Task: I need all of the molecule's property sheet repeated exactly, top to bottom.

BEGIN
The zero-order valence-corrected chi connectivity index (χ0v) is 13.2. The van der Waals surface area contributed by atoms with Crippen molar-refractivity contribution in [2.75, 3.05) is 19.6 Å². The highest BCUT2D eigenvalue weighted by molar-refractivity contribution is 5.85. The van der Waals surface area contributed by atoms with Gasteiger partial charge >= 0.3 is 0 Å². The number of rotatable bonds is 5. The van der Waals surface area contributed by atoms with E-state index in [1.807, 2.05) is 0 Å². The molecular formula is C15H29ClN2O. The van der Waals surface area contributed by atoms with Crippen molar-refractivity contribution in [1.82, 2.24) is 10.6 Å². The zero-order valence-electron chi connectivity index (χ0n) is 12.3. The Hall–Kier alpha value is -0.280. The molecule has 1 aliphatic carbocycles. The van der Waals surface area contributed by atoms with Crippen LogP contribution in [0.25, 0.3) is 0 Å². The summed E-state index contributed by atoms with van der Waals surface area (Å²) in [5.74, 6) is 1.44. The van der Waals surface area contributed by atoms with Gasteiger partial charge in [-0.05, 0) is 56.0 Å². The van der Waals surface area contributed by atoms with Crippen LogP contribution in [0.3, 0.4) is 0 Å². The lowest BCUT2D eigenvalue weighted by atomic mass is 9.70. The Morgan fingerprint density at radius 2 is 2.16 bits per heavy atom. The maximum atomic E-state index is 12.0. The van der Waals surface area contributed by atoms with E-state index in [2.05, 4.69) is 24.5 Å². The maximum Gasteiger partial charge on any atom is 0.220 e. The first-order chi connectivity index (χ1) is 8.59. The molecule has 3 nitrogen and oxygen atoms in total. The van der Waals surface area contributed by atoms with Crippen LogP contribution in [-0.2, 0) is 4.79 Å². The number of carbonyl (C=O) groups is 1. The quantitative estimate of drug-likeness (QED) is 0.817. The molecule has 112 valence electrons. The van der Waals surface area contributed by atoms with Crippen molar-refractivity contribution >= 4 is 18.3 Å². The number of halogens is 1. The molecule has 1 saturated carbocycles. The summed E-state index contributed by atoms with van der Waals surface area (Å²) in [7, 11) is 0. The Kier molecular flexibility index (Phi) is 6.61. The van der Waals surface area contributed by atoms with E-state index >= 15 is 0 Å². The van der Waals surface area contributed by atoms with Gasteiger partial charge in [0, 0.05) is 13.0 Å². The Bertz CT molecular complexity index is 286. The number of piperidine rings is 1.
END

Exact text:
The zero-order valence-corrected chi connectivity index (χ0v) is 13.2. The van der Waals surface area contributed by atoms with Crippen molar-refractivity contribution in [2.75, 3.05) is 19.6 Å². The highest BCUT2D eigenvalue weighted by molar-refractivity contribution is 5.85. The van der Waals surface area contributed by atoms with Gasteiger partial charge >= 0.3 is 0 Å². The number of rotatable bonds is 5. The van der Waals surface area contributed by atoms with E-state index in [1.807, 2.05) is 0 Å². The molecular formula is C15H29ClN2O. The van der Waals surface area contributed by atoms with Crippen molar-refractivity contribution in [1.82, 2.24) is 10.6 Å². The zero-order valence-electron chi connectivity index (χ0n) is 12.3. The Hall–Kier alpha value is -0.280. The molecule has 1 aliphatic carbocycles. The van der Waals surface area contributed by atoms with Crippen LogP contribution in [0.25, 0.3) is 0 Å². The summed E-state index contributed by atoms with van der Waals surface area (Å²) in [5.74, 6) is 1.44. The van der Waals surface area contributed by atoms with Gasteiger partial charge in [-0.05, 0) is 56.0 Å². The van der Waals surface area contributed by atoms with Crippen LogP contribution in [0.3, 0.4) is 0 Å². The lowest BCUT2D eigenvalue weighted by atomic mass is 9.70. The Morgan fingerprint density at radius 2 is 2.16 bits per heavy atom. The maximum atomic E-state index is 12.0. The van der Waals surface area contributed by atoms with E-state index in [2.05, 4.69) is 24.5 Å². The maximum Gasteiger partial charge on any atom is 0.220 e. The first-order chi connectivity index (χ1) is 8.59. The molecule has 3 nitrogen and oxygen atoms in total. The van der Waals surface area contributed by atoms with Crippen LogP contribution in [-0.2, 0) is 4.79 Å². The number of carbonyl (C=O) groups is 1. The quantitative estimate of drug-likeness (QED) is 0.817. The molecule has 112 valence electrons. The van der Waals surface area contributed by atoms with Crippen molar-refractivity contribution >= 4 is 18.3 Å². The number of halogens is 1. The molecule has 1 saturated carbocycles. The summed E-state index contributed by atoms with van der Waals surface area (Å²) in [7, 11) is 0. The Kier molecular flexibility index (Phi) is 6.61. The van der Waals surface area contributed by atoms with E-state index >= 15 is 0 Å². The van der Waals surface area contributed by atoms with Gasteiger partial charge in [0, 0.05) is 13.0 Å². The Bertz CT molecular complexity index is 286. The number of piperidine rings is 1.